Rhine

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Rhine

 (rīn)
A river of western Europe rising in eastern Switzerland and flowing about 1,320 km (820 mi) north and northwest through Germany and the Netherlands to the North Sea. A major route for travel and commercial shipping, it has historically been of great economic and military importance.

Rhine

(raɪn)
n
(Placename) a river in central and W Europe, rising in SE Switzerland: flows through Lake Constance north through W Germany and west through the Netherlands to the North Sea. Length: about 1320 km (820 miles). Dutch name: Rijn French name: Rhin German name: Rhein

Rhine

(raɪn)

n.
a river flowing from SE Switzerland through Germany and the Netherlands into the North Sea. 820 mi. (1320 km) long. German, Rhein. French, Rhin (r a n).Dutch, Rijn.
ThesaurusAntonymsRelated WordsSynonymsLegend:
Noun1.Rhine - United States parapsychologist (1895-1980)
2.Rhine - a major European river carrying more traffic than any other river in the worldRhine - a major European river carrying more traffic than any other river in the world; flows into the North Sea
Deutschland, FRG, Germany, Federal Republic of Germany - a republic in central Europe; split into East Germany and West Germany after World War II and reunited in 1990
France, French Republic - a republic in western Europe; the largest country wholly in Europe
Holland, Kingdom of The Netherlands, Nederland, Netherlands, The Netherlands - a constitutional monarchy in western Europe on the North Sea; half the country lies below sea level
Schweiz, Suisse, Svizzera, Swiss Confederation, Switzerland - a landlocked federal republic in central Europe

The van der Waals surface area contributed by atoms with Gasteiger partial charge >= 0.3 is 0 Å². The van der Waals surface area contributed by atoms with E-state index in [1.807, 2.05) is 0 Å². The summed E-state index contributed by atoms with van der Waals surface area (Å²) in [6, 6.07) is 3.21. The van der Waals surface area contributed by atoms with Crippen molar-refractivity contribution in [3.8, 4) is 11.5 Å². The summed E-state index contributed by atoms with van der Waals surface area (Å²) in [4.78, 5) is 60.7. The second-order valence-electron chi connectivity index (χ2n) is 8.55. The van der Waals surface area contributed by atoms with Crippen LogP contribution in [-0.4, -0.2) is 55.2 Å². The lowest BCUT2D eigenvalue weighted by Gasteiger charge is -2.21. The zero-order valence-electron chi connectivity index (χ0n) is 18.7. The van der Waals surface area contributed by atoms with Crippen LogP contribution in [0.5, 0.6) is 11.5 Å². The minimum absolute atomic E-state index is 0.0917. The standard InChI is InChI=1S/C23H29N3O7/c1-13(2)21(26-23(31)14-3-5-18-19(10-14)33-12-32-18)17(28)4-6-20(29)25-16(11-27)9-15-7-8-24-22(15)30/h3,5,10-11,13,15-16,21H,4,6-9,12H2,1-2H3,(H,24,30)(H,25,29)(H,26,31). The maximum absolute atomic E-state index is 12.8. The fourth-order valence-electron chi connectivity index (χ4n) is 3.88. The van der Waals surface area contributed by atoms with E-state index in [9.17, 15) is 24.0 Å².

Translations
Rýn
Rejno
Rein
Rein
Rajna
Rín
Rhenus
Ren
Rhen

Rhine

[raɪn]
A. N the Rhineel Rin
B. CPD Rhine wine Nvino m blanco del Rin

Rhine

[ˈraɪn] n
the Rhine → le Rhin

Rhine

nRhein m; Rhine wineRheinwein m

Rhine

:
Rhineland
nRheinland nt
Rhinelander
nRheinländer(in) m(f)
rhinestone
nRheinkiesel m

Rhine

[raɪn] n the Rhineil Reno
References in periodicals archive ?
This is what puts Saraceno in the company of artists such as Hans Haacke (and his Rhinewater Purification Plant, 1972) and Michael Joaquin Grey (whose ZOOB, 1997, is a toy for designing biomimicry systems that fuse art with science).
The players are in a hidden orchestra-pit of Bayreuth-like proportions, above which the tiny stage is cunningly given dimensions which seem to make it vast: swinging grids over which characters climb and watch the action below, a raised circular ramp which creates telling perspectives, a cyclorama where simple lighting gobos suggest Wery furnaces and rising and falling Rhinewaters.